List of artworks with contested provenance

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Throughout the world, there are many works of art that have a contested provenance. This may be due to theft, lost documentation, looting, or just information lost to antiquity. In some cases, just the previous or current ownership of the work is disputed, but in other cases the authenticity of the work itself may be thought to be a forgery.[1][2] During World War II, Nazis stole many works of art from Jewish families, or looted them from cities in the war. [3][4][5]

Cleveland Museum of Art - Apollo Sauroktonos by Praxiteles[edit]

The Cleveland Museum of Art purchased a bronze sculpture of Apollo Sauroktonos, which some believe to be the only bronze in existence from the original Greek artist Praxiteles. However, the work has an incomplete provenance, and some claim it is a later Roman copy.[6][7]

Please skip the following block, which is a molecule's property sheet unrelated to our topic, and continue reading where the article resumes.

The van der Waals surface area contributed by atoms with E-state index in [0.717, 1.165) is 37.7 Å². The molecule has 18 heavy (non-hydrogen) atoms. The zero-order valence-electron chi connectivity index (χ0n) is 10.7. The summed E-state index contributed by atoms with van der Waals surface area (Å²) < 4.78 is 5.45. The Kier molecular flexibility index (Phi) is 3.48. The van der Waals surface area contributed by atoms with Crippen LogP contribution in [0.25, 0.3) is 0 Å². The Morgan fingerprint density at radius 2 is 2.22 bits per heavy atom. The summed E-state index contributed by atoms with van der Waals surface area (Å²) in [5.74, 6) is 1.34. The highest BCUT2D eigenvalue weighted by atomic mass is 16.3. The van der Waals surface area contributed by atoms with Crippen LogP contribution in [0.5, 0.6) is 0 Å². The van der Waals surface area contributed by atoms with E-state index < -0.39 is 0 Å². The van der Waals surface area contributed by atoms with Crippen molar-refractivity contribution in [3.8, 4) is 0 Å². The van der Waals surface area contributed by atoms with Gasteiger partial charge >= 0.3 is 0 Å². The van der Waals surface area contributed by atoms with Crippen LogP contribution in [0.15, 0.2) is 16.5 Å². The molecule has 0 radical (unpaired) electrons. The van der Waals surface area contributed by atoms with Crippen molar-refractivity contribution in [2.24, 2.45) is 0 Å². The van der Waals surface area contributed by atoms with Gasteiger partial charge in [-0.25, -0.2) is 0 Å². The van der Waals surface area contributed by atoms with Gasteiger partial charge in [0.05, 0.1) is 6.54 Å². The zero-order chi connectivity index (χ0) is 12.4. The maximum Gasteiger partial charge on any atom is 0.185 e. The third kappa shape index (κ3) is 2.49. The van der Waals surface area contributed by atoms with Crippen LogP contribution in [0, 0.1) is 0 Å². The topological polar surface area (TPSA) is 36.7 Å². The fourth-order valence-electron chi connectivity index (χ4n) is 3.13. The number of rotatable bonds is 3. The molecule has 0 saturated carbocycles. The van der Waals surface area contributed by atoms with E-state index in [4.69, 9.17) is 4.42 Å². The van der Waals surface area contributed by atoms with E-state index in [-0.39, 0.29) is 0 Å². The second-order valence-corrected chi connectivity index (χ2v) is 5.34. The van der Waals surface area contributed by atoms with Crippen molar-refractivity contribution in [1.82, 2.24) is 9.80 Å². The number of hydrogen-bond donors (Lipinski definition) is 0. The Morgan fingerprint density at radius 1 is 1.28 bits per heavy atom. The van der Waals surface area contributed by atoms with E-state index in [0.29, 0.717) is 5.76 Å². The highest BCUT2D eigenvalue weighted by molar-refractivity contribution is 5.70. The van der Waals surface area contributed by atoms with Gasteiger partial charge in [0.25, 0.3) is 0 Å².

Louvre - Bronze Monkeys[edit]

Recently there has been debate within the antiques industry regarding a bronze monkey held in the Louvre initially believed to be the work of famous sculptor Giambologna. However, following the finding of two other bronze monkeys by British antique dealer Colin Wilson, the validity of the monkeys held in the Louvre, claimed by 'experts' to be the real work of Giambologna, has been called into question. The Louvre monkey is simply too deep to fit the niche in which it was supposedly situated on the fountain it was originally designed and created for. The quality of the monkey in the Louvre is also up for debate; the form is not lifelike, the fur is not realistic and the pose does not match the poses of the monkeys in the Uffizi drawing, which after all, is the only evidence for the monkeys being in the niches. Colin Wilson's monkeys, however, do match this drawing, are made of a gunmetal dated to the 16th/17th century, are unrefined and of a high lead content, all of which are traits of a work of Giambologna. The debate continues to this day. These monkeys are soon to be sold at auction (30 July 2008[dated info]) and a third has just been discovered, to be sold in the same sale.

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